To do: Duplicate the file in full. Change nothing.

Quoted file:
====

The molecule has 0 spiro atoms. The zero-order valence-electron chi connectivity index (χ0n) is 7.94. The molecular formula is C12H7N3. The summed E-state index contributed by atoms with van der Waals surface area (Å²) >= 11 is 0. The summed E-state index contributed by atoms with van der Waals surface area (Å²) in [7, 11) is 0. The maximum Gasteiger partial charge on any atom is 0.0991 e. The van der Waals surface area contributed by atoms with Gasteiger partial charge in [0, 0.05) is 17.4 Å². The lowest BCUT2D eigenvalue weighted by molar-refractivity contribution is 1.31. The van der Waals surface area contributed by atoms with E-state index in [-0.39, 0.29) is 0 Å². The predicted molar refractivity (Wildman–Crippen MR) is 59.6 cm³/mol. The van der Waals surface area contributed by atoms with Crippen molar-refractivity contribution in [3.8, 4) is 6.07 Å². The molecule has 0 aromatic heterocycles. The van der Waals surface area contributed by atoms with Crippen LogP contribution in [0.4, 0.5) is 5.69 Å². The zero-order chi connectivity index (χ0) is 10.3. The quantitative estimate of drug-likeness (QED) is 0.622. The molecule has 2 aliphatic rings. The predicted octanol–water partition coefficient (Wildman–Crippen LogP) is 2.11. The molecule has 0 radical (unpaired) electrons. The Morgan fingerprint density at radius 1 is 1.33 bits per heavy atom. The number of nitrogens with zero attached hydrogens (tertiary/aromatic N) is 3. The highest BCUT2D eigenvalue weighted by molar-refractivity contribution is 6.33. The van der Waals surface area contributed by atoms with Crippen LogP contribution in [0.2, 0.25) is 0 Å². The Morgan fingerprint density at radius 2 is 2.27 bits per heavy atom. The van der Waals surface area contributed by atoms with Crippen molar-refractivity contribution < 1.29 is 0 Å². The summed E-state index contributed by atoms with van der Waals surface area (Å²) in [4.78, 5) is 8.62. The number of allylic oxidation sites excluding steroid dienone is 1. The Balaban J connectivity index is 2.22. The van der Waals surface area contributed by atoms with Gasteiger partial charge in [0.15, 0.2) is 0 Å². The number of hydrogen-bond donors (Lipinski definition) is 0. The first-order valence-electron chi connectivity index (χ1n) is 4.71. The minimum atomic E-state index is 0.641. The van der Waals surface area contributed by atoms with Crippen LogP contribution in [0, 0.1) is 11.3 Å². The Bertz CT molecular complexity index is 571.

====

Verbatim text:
The molecule has 0 spiro atoms. The zero-order valence-electron chi connectivity index (χ0n) is 7.94. The molecular formula is C12H7N3. The summed E-state index contributed by atoms with van der Waals surface area (Å²) >= 11 is 0. The summed E-state index contributed by atoms with van der Waals surface area (Å²) in [7, 11) is 0. The maximum Gasteiger partial charge on any atom is 0.0991 e. The van der Waals surface area contributed by atoms with Gasteiger partial charge in [0, 0.05) is 17.4 Å². The lowest BCUT2D eigenvalue weighted by molar-refractivity contribution is 1.31. The van der Waals surface area contributed by atoms with E-state index in [-0.39, 0.29) is 0 Å². The predicted molar refractivity (Wildman–Crippen MR) is 59.6 cm³/mol. The van der Waals surface area contributed by atoms with Crippen molar-refractivity contribution in [3.8, 4) is 6.07 Å². The molecule has 0 aromatic heterocycles. The van der Waals surface area contributed by atoms with Crippen LogP contribution in [0.4, 0.5) is 5.69 Å². The zero-order chi connectivity index (χ0) is 10.3. The quantitative estimate of drug-likeness (QED) is 0.622. The molecule has 2 aliphatic rings. The predicted octanol–water partition coefficient (Wildman–Crippen LogP) is 2.11. The molecule has 0 radical (unpaired) electrons. The Morgan fingerprint density at radius 1 is 1.33 bits per heavy atom. The number of nitrogens with zero attached hydrogens (tertiary/aromatic N) is 3. The highest BCUT2D eigenvalue weighted by molar-refractivity contribution is 6.33. The van der Waals surface area contributed by atoms with Crippen LogP contribution in [0.2, 0.25) is 0 Å². The Morgan fingerprint density at radius 2 is 2.27 bits per heavy atom. The van der Waals surface area contributed by atoms with Crippen molar-refractivity contribution < 1.29 is 0 Å². The summed E-state index contributed by atoms with van der Waals surface area (Å²) in [4.78, 5) is 8.62. The number of allylic oxidation sites excluding steroid dienone is 1. The Balaban J connectivity index is 2.22. The van der Waals surface area contributed by atoms with Gasteiger partial charge in [0.15, 0.2) is 0 Å². The number of hydrogen-bond donors (Lipinski definition) is 0. The first-order valence-electron chi connectivity index (χ1n) is 4.71. The minimum atomic E-state index is 0.641. The van der Waals surface area contributed by atoms with Crippen LogP contribution in [0, 0.1) is 11.3 Å². The Bertz CT molecular complexity index is 571.